• thawra abukhdeir

Police Violate Basic Rights Through Unlawful Use of "Reverse Tracking"


© Rafael Ben Ari | Dreamstime.com

We recently became aware of police use of “reverse tracking” technology: instead of pinpointing the location of a specific person in relation to a crime, the police request location or other communication data on all individuals located within a certain area, without respective suspicion. This action reflects mass surveillance of the locations of dozens, hundreds, and perhaps thousands, of innocent people. A person's location data is sensitive personal information that may reveal many details about them.

On April 28, 2022, we appealed to the police’s legal advisor, demanding that they cease to use this technology. Attorney Anne Suciu claimed that the use of "reverse tracking" is conducted unauthorized: the "Communications Data Law" authorizes the police to receive communication data, yet does not permit them to extensively violate the privacy of all those located in a certain area, who are not suspected of anything. Among other things, the law states that the court will permit the police to receive communication data on the condition that it does not harm individual privacy beyond the extent deemed necessary. In "reverse tracking," harm is not only caused to one person’s privacy but also to that of many, whose location data is sent to the police.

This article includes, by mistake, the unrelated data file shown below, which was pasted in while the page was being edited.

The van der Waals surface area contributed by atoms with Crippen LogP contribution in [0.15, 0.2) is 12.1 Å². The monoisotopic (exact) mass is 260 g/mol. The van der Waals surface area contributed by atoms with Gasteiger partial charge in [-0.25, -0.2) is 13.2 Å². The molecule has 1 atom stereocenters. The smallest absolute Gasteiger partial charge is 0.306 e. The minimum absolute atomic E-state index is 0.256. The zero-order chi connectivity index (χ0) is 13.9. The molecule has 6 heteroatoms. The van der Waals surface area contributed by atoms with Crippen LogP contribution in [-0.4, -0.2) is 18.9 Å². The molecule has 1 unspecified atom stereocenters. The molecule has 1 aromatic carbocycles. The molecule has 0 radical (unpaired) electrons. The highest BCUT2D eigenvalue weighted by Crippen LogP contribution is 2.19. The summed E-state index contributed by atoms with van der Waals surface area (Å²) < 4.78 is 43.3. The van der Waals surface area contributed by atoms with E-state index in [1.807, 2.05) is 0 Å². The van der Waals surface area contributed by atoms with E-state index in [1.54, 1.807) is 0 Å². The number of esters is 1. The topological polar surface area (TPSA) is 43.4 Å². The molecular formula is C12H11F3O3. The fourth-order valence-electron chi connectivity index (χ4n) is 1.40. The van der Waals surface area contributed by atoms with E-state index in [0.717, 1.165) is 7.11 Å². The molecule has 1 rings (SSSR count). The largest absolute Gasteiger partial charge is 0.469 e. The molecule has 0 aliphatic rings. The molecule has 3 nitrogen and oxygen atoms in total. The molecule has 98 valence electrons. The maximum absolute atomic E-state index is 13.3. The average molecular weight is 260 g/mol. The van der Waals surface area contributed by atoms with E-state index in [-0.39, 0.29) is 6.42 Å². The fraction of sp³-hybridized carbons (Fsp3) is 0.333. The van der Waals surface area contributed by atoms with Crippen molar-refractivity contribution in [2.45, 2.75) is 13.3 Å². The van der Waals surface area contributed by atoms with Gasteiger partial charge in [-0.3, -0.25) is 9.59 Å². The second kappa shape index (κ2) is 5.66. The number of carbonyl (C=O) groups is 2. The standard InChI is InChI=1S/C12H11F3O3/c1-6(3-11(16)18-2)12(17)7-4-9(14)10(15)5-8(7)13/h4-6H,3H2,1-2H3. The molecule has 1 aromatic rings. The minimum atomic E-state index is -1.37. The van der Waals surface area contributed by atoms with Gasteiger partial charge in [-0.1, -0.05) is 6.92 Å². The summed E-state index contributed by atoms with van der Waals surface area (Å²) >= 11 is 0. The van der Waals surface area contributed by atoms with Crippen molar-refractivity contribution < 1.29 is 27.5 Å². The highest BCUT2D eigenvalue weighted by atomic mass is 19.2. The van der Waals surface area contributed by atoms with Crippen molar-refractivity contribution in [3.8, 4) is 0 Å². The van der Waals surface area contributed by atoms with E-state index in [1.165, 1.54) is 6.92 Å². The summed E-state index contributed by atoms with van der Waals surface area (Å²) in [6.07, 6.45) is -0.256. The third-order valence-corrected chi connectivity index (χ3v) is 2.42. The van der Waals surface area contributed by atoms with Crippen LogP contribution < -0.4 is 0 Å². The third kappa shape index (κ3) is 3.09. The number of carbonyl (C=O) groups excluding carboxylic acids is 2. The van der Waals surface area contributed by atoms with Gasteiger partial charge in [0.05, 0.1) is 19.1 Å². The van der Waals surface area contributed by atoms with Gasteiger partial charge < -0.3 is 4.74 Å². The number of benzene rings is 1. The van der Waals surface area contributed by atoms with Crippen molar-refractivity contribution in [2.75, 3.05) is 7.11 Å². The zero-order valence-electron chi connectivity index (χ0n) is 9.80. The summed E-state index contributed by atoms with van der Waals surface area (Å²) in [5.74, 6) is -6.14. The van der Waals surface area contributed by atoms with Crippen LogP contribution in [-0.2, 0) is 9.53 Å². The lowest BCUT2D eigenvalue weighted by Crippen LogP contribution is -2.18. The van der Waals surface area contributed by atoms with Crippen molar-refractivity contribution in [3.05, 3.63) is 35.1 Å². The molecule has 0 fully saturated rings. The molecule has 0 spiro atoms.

In a 2012 ruling on ACRI’s petition against the Communications Data Law, the High Court of Justice adopted a narrow interpretation of the law and emphasized that authority should solely be exercised with regard to "the individual involved in the crime" and "only in cases where it is required for a specific and concrete purpose...so as to distinguish it from the use of legal arrangements for general purposes in detecting criminals and preventing crime.”

"Reverse tracking" technology joins a long list of technologies that the police make extensive use of without express legal authorization, including the "Hawk Eye" system and "Pegasus" software. The need to use advanced technological means in law enforcement and the detection of criminal activity necessitates a public discussion and informed examination of the pros, cons, and proportionality of infringement of the right to privacy, along with necessary measures to oversee and monitor the use of such technologies.


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